Tuesday, April 14, 2009

"The Bell Jar" by Sylvia Plath

Continuing in the review of books I've read while convalescing from surgery, today we'll discuss "The Bell Jar."  For those of you not "in the know," the book is a thinly veiled autobiographical account of Plath's own downward spiral into depression and psychosis.

TBJ was published in the UK after Plath's self-inflicted death, if I remember correctly the sequence of events, so obviously the psychiatric care she received as a young woman wore off at some point.  The book wasn't legally available in the United States until 8 or 10 years after its publication in the UK because her mother didn't want to upset people who would read the book and see themselves in it.

Unbeknownst to myself, the book has a strange sort of parallelism to my life at present.  No, I have no plans to become delusional and psychotic, nor do I have any desire to kill myself.  But the main character's depression is triggered by her rejection from a program she badly wants to enter (writing with a famous author at a summer program), and after her rejection, she is at a loss for what to do with herself.  See what I mean?  But where the main character in the book decides to kill herself, I have opted to further clutter the blogosphere with inanities and to devote my time to Facebook, a worthwhile cause if ever I found one.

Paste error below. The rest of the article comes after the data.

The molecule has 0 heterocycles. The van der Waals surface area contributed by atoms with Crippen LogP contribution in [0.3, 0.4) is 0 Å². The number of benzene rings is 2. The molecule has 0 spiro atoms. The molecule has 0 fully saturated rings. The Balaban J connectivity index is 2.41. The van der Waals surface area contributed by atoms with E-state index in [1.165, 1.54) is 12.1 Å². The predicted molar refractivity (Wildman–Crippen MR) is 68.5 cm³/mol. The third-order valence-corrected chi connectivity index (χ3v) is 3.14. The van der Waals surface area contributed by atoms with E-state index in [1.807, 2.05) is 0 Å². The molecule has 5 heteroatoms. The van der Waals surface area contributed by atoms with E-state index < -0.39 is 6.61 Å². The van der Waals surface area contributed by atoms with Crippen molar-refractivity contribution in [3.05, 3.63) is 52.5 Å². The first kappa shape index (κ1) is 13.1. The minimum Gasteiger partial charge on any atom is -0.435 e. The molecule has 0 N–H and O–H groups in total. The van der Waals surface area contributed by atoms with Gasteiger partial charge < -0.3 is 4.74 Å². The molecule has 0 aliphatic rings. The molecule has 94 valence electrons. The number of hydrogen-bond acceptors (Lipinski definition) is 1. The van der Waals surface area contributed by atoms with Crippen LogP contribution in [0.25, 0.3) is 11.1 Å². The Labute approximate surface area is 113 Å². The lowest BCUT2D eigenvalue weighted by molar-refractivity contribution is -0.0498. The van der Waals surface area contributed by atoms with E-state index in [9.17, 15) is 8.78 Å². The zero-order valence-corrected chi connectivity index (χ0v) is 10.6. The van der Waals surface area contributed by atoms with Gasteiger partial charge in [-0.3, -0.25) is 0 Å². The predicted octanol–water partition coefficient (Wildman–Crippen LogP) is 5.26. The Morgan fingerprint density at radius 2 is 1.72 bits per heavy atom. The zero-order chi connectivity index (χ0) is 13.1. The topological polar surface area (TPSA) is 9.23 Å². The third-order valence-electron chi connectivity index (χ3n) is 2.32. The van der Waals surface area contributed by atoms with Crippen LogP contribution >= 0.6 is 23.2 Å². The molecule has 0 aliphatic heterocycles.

Ms. Plath's writing is vivid and breathtaking, and she had the ability to create incredible mental images of the characters' situations, so that a fantastically detailed movie seems to run in the reader's head.

I can imagine that some people wouldn't want to read The Bell Jar because of its focus on depression and the havoc it wreaks on people: those depressed and those dealing with the depressed.  These people are most likely the same that think "Lolita" is just a dirty book and a work of no literary consequence.  These people should not read this blog.

I'm glad I read The Bell Jar; it's another book to mark off the list of Highly Respected Modern Literature I Have Not Read.  Whether it will become a book I read again and again, like some of my favorite biographies and Jeffrey Eugenides' "Middlesex" is doubtful.  Wonderful as it is, it was a heavy read, albeit darkly funny in places.  I had to steel myself in order to read it, and that's not something I like having to do.

But it will certainly look impressive on my bookshelves.

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